How to get rid of mould in bathroom

Getting rid of mould is a common concern with most households at some point, especially during the warmer months of mild weather. Depending on the type and location, it can be difficult to remove, but if left to grow, it can become a health risk.

Find the source

The first and most vital aspect of eradicating mould is to target the source, as without doing so, it will keep coming back.

Mould and its close relative damp both develop in excess moisture, making them a common occurrence in bathrooms.

People who find it keeps cropping up should find a way to ventilate the room after a shower or bath, by leaving the door open, opening a window or keeping the fan on.

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Protect yourself

Mould is harmful if breathed in, and some methods of cleansing it use abrasive chemicals, so it is best to wear the following protective equipment:

  • Goggles
  • Long rubber gloves
  • A face mask

People should also open any windows and keep a fan running to ensure proper ventilation and prevent the spores from spreading through the house.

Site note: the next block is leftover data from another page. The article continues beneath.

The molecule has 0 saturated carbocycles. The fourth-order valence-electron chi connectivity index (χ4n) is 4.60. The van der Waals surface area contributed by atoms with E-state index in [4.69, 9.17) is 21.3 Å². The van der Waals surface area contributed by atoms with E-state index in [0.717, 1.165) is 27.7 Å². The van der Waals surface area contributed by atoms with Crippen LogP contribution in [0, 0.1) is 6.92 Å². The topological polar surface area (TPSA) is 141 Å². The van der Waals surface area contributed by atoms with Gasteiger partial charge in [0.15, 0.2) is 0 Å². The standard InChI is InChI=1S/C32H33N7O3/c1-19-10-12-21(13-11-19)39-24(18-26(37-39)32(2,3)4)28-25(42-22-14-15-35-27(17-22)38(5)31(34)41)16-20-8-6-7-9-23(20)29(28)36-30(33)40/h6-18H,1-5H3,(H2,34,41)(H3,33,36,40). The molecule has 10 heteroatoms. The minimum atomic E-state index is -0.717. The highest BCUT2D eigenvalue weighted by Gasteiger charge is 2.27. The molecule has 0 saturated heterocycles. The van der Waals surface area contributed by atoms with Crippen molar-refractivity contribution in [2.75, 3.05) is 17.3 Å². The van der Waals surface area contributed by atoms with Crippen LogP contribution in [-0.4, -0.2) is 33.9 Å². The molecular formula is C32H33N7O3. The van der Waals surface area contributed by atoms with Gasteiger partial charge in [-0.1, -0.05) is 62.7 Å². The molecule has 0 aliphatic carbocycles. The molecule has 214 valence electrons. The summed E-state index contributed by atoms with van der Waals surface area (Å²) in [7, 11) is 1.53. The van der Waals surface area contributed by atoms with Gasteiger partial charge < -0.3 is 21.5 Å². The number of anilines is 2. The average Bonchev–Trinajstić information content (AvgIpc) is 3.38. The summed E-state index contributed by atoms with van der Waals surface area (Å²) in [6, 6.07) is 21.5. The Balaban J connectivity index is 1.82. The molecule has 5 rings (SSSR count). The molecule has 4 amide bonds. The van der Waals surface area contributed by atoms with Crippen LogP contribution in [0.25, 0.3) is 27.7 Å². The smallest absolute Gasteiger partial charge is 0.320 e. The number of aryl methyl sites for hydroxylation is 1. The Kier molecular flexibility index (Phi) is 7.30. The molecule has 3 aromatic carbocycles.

How to clean mould

Once people have donned their protective gear, they should fill a bucket with water and some mild detergent such as washing up liquid or soap for clothes.

Dip a rag in the mixture and use it to wipe the mould off the walls while being careful not to brush it.

Put any mouldy items in a bag, and thoroughly clean every surface.

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How to clean mould with vinegar

One of the more unexpected ways to kill mould is with white vinegar, which provides a natural, non-chemical solution.

People can use either a spray bottle or pour it straight on to the mould spores to clean, before leaving it for 30 minutes.

After half an hour, the mould should come off, and if the smell is too strong people can dilute it with water.

The NHS advises people should only remove the mould themselves if the root cause is condensation, and covers an area of one square metre or less.

Mould which covers more area, or has a dangerous cause such as sewage water should be dealt with by a professional.

Keeping mould off the walls is vital for people’s health, as they can exacerbate a range of conditions.

Excessive mould may cause nausea, skin rashes, headaches, breathing difficulties for people with asthma and other respiratory problems.

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